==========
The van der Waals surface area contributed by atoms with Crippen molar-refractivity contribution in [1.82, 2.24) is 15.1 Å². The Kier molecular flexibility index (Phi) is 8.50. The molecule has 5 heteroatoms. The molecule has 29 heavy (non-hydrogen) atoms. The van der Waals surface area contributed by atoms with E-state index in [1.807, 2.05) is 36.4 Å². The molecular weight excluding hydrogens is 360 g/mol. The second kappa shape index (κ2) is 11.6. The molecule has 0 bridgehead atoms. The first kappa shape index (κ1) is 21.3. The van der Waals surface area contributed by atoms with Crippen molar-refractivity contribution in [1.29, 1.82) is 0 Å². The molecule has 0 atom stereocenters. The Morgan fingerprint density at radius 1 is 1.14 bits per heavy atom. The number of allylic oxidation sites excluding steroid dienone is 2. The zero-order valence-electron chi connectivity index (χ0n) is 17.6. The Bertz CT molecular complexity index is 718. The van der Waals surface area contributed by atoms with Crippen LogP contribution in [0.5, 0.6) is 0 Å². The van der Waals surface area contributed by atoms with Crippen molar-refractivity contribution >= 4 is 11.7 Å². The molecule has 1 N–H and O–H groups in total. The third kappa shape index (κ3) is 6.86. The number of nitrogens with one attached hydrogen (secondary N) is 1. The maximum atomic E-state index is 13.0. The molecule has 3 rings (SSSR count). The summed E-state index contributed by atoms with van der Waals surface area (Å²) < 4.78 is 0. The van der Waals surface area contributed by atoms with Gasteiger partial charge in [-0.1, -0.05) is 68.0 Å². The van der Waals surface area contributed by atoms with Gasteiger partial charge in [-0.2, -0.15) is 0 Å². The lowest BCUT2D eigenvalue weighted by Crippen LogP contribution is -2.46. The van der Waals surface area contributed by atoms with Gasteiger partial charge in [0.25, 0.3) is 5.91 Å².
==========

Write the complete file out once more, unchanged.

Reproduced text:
The van der Waals surface area contributed by atoms with Crippen molar-refractivity contribution in [1.82, 2.24) is 15.1 Å². The Kier molecular flexibility index (Phi) is 8.50. The molecule has 5 heteroatoms. The molecule has 29 heavy (non-hydrogen) atoms. The van der Waals surface area contributed by atoms with E-state index in [1.807, 2.05) is 36.4 Å². The molecular weight excluding hydrogens is 360 g/mol. The second kappa shape index (κ2) is 11.6. The molecule has 0 bridgehead atoms. The first kappa shape index (κ1) is 21.3. The van der Waals surface area contributed by atoms with Crippen molar-refractivity contribution in [1.29, 1.82) is 0 Å². The molecule has 0 atom stereocenters. The Morgan fingerprint density at radius 1 is 1.14 bits per heavy atom. The number of allylic oxidation sites excluding steroid dienone is 2. The zero-order valence-electron chi connectivity index (χ0n) is 17.6. The Bertz CT molecular complexity index is 718. The van der Waals surface area contributed by atoms with Crippen LogP contribution in [0.5, 0.6) is 0 Å². The van der Waals surface area contributed by atoms with Crippen molar-refractivity contribution >= 4 is 11.7 Å². The molecule has 1 N–H and O–H groups in total. The third kappa shape index (κ3) is 6.86. The number of nitrogens with one attached hydrogen (secondary N) is 1. The maximum atomic E-state index is 13.0. The molecule has 3 rings (SSSR count). The summed E-state index contributed by atoms with van der Waals surface area (Å²) < 4.78 is 0. The van der Waals surface area contributed by atoms with Gasteiger partial charge in [-0.1, -0.05) is 68.0 Å². The van der Waals surface area contributed by atoms with Gasteiger partial charge in [-0.2, -0.15) is 0 Å². The lowest BCUT2D eigenvalue weighted by Crippen LogP contribution is -2.46. The van der Waals surface area contributed by atoms with Gasteiger partial charge in [0.25, 0.3) is 5.91 Å².